Olive Oil Is Junk Food!

Late­ly, many peo­ple have been tout­ing olive oil as some sort of “health food.” Sad­ly, olive oil is junk food, one of the worst junk foods there is. It’s emp­ty calo­ries that pro­vide prac­ti­cal­ly no essen­tial nutri­ents.

At rough­ly 9 calo­ries per gram, olive oil is packed with calo­ries, all of them from fat. Most of the fat­ty acids in olive oil are a monoun­sat­u­rat­ed fat­ty acid called ole­ic acid. You don’t need to get any monoun­sat­u­rat­ed fat what­so­ev­er from your diet, and monoun­sat­u­rat­ed fats have no known role in pre­vent­ing chron­ic dis­ease. About 14% of the fat­ty acids in olive oil are sat­u­rat­ed. You don’t need to get any sat­u­rat­ed fat what­so­ev­er from your diet, and a high intake of sat­u­rat­ed fat has long been known to con­tribute to coro­nary artery dis­ease.

There are only two kinds of fat­ty acid that are essen­tial in human nutri­tion, which means that you have to get them from the diet. One is an omega-6 fat­ty acid called linole­ic acid, which accounts for some­where between 3.5% and 21% of the fat­ty acids in olive oil. Since linole­ic acid is com­mon­ly found in nuts, seeds, and grains, most peo­ple get far more of it than they need. Olive oil con­tains van­ish­ing­ly small amounts of alpha-linole­ic acid, the essen­tial omega-3 fat­ty acid that is in rel­a­tive­ly short sup­ply in most people’s diets.

Too much fat of any kind will make you fat. Excess fats of all kinds also tend to build up in your arter­ies, thus lead­ing to heart attack and stroke. Fats of all kinds also tend to pro­mote insulin resis­tance, thus lead­ing to type 2 dia­betes in some peo­ple. 

Olive oil has been get­ting good press because it is con­sid­ered to be part of the “Mediter­ranean diet.” Pop­u­la­tion stud­ies had shown that rates of heart dis­ease were much low­er in some of the coun­tries that bor­dered the Mediter­ranean Sea than they were in Scan­di­navia and the Unit­ed States. How­ev­er, most peo­ple ignore the fact that the peo­ple in the Mediter­ranean coun­tries were eat­ing a more heav­i­ly plant-based diet than the peo­ple in the Unit­ed States and Scan­di­navia. Plants have no cho­les­terol, and the fiber they con­tain helps to car­ry cho­les­terol out of your sys­tem. Instead, peo­ple have been focus­ing on the fact that peo­ple in the Mediter­ranean coun­tries eat some olive oil.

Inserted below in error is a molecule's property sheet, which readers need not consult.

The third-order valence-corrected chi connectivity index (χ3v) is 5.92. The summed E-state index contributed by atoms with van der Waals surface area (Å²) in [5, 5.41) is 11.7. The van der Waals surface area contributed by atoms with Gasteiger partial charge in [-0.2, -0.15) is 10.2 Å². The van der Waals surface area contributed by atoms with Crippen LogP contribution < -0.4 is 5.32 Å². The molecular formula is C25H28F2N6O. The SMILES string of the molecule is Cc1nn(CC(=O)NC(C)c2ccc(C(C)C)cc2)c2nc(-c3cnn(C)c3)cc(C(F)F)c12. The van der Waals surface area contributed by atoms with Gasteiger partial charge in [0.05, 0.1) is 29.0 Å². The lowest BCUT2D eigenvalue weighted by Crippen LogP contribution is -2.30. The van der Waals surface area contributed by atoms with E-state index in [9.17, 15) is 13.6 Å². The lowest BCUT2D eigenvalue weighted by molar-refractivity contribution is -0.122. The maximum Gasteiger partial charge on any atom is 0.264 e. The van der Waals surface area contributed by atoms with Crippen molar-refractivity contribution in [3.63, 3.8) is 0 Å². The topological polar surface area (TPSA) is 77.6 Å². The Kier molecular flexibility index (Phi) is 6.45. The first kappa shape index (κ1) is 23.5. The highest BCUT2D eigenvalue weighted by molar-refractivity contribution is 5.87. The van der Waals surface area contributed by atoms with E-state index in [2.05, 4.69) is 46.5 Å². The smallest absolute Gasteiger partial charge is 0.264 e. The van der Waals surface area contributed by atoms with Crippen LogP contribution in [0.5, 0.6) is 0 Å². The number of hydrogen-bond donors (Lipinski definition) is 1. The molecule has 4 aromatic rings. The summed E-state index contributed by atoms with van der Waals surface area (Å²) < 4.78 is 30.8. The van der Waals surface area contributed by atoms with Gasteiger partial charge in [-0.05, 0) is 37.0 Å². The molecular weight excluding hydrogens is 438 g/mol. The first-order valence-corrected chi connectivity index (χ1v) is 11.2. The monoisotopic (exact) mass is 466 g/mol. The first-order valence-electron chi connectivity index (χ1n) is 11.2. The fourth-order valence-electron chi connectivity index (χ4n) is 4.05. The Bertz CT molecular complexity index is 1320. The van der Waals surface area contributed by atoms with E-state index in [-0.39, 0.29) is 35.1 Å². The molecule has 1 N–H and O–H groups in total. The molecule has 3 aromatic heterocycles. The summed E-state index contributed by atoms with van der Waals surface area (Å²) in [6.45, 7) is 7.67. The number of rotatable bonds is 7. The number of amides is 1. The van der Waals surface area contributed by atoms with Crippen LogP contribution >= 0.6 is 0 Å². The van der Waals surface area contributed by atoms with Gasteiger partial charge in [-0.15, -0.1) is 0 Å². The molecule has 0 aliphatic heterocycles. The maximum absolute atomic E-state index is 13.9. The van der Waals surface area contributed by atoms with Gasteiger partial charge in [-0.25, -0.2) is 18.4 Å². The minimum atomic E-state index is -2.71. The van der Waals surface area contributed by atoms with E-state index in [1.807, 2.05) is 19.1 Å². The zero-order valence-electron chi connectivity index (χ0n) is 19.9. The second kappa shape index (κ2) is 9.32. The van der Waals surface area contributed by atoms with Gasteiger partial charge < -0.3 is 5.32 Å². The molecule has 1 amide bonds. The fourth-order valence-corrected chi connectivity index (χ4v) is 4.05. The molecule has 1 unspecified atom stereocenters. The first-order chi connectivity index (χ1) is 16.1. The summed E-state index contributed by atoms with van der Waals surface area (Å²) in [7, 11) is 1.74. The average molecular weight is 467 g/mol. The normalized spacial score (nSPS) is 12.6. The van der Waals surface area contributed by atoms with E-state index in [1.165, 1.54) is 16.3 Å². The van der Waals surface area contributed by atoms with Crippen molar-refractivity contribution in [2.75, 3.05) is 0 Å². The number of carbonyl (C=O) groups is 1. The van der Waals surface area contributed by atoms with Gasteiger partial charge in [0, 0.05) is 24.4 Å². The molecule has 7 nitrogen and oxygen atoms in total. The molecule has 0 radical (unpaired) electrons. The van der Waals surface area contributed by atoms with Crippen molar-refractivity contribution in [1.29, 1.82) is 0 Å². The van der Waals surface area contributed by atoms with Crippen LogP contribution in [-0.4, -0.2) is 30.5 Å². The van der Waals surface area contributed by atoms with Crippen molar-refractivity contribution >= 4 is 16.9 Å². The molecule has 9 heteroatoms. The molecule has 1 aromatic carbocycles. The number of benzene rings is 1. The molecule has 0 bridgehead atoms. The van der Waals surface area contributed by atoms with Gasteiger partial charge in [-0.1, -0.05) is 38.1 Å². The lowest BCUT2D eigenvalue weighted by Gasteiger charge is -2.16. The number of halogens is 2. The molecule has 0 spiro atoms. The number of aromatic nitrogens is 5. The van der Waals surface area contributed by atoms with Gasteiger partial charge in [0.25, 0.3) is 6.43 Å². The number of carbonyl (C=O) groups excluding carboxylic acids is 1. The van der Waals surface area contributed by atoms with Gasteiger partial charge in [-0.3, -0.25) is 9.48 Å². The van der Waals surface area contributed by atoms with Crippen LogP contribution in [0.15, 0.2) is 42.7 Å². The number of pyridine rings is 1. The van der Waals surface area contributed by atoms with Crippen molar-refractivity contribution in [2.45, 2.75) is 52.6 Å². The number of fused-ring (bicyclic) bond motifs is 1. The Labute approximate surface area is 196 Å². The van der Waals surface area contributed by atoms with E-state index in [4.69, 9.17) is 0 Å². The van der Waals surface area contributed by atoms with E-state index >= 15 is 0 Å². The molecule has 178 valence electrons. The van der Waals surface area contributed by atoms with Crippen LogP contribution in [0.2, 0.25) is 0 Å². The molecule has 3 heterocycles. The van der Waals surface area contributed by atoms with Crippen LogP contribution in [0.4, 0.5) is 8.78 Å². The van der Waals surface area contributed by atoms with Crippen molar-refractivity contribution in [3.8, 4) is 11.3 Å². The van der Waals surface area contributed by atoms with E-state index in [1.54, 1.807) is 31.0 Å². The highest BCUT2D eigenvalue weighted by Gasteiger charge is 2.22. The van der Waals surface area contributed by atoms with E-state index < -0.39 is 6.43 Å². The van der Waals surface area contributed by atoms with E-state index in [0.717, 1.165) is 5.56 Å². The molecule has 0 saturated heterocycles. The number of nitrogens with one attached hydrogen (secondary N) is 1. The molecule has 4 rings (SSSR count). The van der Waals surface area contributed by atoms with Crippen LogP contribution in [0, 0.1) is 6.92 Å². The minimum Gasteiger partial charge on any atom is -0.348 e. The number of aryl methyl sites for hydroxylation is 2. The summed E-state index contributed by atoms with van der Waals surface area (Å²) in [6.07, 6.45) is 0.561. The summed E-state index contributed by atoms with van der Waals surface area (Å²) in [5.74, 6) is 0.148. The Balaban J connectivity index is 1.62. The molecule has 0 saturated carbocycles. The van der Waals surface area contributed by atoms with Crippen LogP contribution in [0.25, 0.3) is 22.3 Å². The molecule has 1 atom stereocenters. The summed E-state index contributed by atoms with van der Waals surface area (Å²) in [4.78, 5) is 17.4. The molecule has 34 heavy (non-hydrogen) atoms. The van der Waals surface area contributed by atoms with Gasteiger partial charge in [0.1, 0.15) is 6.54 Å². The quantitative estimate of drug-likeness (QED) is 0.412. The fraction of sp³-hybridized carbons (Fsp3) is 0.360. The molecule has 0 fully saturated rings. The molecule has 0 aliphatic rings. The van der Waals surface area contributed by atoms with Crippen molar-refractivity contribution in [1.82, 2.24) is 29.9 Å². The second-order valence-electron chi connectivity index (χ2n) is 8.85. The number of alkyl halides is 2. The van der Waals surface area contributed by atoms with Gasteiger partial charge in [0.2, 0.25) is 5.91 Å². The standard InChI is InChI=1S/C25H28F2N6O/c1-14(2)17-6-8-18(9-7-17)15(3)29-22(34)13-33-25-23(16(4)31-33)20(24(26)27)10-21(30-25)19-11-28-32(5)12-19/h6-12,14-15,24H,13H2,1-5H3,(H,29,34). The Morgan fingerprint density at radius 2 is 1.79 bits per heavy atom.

Fat peo­ple in Mediter­ranean coun­tries tend to eat a low-carb, high-fat diet, with olive oil being the pre­dom­i­nant fat.  One study found that fat peo­ple in Spain had been get­ting 35% of their calo­ries from car­bo­hy­drate and 43% from fats, 55% of which were from monoun­sat­u­rat­ed fat­ty acids. So much for the the­o­ry that eat­ing fats instead of carbs makes peo­ple lose weight, or that olive oil has some sort of bel­ly flat­ten­ing mag­ic!

6 thoughts on “Olive Oil Is Junk Food!”

  1. Thanks, Steve! Jor­dan, ground flaxseed is an excel­lent source of the essen­tial omega 3 fat­ty acid alpha-linolenic acid. Leafy green veg­eta­bles are also a good source of omega 3 fat­ty acids. Some peo­ple tout fish oil as a source of omega 3 fat­ty acids. How­ev­er, all of the omega 3 fat­ty acids in fish came orig­i­nal­ly from the plants, includ­ing algae, that are at the bot­tom of the food chain. Fish do con­tain some of the longer omega 3 fat­ty acids, such as docosa­hexaenoic acid and eicos­apen­taenoic acid. How­ev­er, the Food and Nutri­tion Board of the Nation­al Acad­e­my of Sci­ences doesn’t con­sid­er either of these fat­ty acids to be essen­tial in human nutri­tion.

  2. But green leafy veg­eta­bles are so low in fat, there can’t be that much Omega 3, right? I’m con­sid­er­ing a low fat, high carb, whole foods diet, it sounds like a great way to go for the most part. I’m sick of all the low carb stuff! haha. But flaxseed being the main veg­e­tar­i­an source for Omega 3 doesn’t sound very promis­ing. Should we just sup­ple­ment with Omega 3, like we have to sup­ple­ment with B12?

  3. Some peo­ple add a spoon­ful of ground flaxseed to their cere­al in the morn­ing. That should pro­vide more than enough for most peo­ple. When peo­ple got an essen­tial fat­ty acid defi­cien­cy from being fed noth­ing but glu­cose intra­venous­ly, their needs for essen­tial fat­ty acids could be met by rub­bing a small amount of veg­etable oil on their skin.

    Dr. McDougall argues that defi­cien­cies of essen­tial fat­ty acids do not occur in peo­ple eat­ing low-fat diets because such diets include a lot of veg­eta­bles, which are rich in essen­tial fat­ty acids. http://www.drmcdougall.com/res_vegetable_fat_med.html

    Of course, peo­ple who have a diges­tive dis­or­der or meta­bol­ic dis­or­der may need more fat than a per­son nor­mal­ly would. Also, there are some con­di­tions for which doc­tors use essen­tial fat­ty acid sup­ple­ments as if they were a drug. If you’re in one of those sit­u­a­tions, you need to get advice from a dietit­ian or oth­er licensed med­ical pro­fes­sion­al.

  4. i have final­ly made up my mind after eat­ing all kinds of fats after a life­time of 86 years
    that i need to look after my arter­ies in order to live out the rest of my life med­ica­tion free.I
    do have some med­ical prob­lems, main­ly brought about by my lifestyle. My own con­sid­er­able inter­est in this sub­ject has brought the con­clu­sion that Lau­rie Endi­cott Thomas informed health mat­ters are for me.

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